“We found B cells, which are a part of the immune system, in the patients’ kidneys. In such situation, the B cells potentially produce extremely high levels of free light chains locally. The local overproduction of free light chains may be one of the mechanisms inducing kidney dysfunction,” says Tomas Strandin, docent of virology and Academy of Finland research fellow at the University of Helsinki.

The study further shows that the Puumala virus is capable of directly infecting B cells, which is a new observation. B cells infected with or exposed to the virus commence the production of antibodies, simultaneously increasing the production of free light chains.

Previously, Swedish researchers demonstrated a connection between the disease and certain B cell lymphomas in another NE dataset. The activation of B cells caused by the virus can also shed light on the mechanisms associated with the link to lymphoma.

“It appears that the virus can also directly impair the assembly of antibodies/immunoglobulins on the cellular level, consequently impairing the efficiency of antibody production. Puumala virus, much like other hantaviruses, causes a persistent life-long infection in the bank vole, the natural host. This means that the virus must have mechanisms with which to overcome the body’s immune response,” Hepojoki says.

The researchers believe the elevated free light chain levels can play a role also in other infectious diseases, particularly zoonotic infections whose pathogens are capable of causing a persistent infection in their host.


Original article:

Jussi Hepojoki, Luz E. Cabrera, Satu Hepojoki, Carla Bellomo, Lauri Kareinen, Leif C. Andersson, Antti Vaheri, Satu Mäkelä, Jukka Mustonen, Olli Vapalahti, Valeria Martinez, Tomas Strandin. Hantavirus Infection-Induced B Cell Activation Elevates Free Light Chains Levels in Circulation. PLoS Pathogens, 2021. DOI: 10.1371/journal.ppat.1009843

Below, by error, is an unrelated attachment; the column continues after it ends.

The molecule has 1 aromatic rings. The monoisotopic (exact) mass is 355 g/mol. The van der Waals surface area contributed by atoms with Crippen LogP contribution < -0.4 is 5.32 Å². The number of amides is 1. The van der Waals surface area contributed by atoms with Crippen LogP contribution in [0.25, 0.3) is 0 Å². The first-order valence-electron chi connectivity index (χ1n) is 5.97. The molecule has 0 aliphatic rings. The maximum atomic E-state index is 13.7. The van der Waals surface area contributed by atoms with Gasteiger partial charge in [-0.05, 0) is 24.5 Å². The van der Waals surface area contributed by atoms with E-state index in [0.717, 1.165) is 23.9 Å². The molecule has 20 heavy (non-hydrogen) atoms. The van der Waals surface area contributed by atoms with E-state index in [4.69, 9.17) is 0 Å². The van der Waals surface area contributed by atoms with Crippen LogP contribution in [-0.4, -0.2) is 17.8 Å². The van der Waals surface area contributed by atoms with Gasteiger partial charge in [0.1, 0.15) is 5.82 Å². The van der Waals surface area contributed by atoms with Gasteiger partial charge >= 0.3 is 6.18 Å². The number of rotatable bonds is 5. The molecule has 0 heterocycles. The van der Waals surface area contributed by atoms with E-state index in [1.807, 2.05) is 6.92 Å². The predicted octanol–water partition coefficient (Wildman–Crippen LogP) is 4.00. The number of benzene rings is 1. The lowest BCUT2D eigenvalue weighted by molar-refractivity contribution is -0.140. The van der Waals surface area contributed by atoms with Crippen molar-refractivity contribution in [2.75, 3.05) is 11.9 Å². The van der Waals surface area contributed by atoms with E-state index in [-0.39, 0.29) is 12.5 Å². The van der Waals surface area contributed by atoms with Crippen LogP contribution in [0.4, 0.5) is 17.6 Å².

Further information:

Jussi Hepojoki, docent of virology, Academy of Finland research fellow, University of Helsinki

phone: +358 50 404 0243

Tomas Strandin, docent of virology, Academy of Finland research fellow, University of Helsinki

phone: +358 50 350 5773

NE (mild HFRS) in Finland
  • Haemorrhagic fever with renal syndrome is a zoonosis i.e. an infection caused by  a virus transmitted from an animal to human.
  • In Finland, the disease incidence is at its highest in the autumn. The virus is transmitted to humans from bank voles.
  • Transmission takes places through exposure to aerosolized rodent excreta (saliva, urine, faeces). The infection can occur, for example, when cleaning at the summer cottage or a woodshed raises dust particles and aerosols that then enter the lung .
  • Roughly 1,000–2,500 cases of NE are diagnosed each year in Finland. The risk of infection is the highest in central and eastern Finland as well as in the Northern Ostrobothnia region.
  • Most cases are asymptomatic or present a mild fever.
  • Patients suffering from mild HFRS recover gradually on their own, gaining in the process a lifelong immunity to the disease.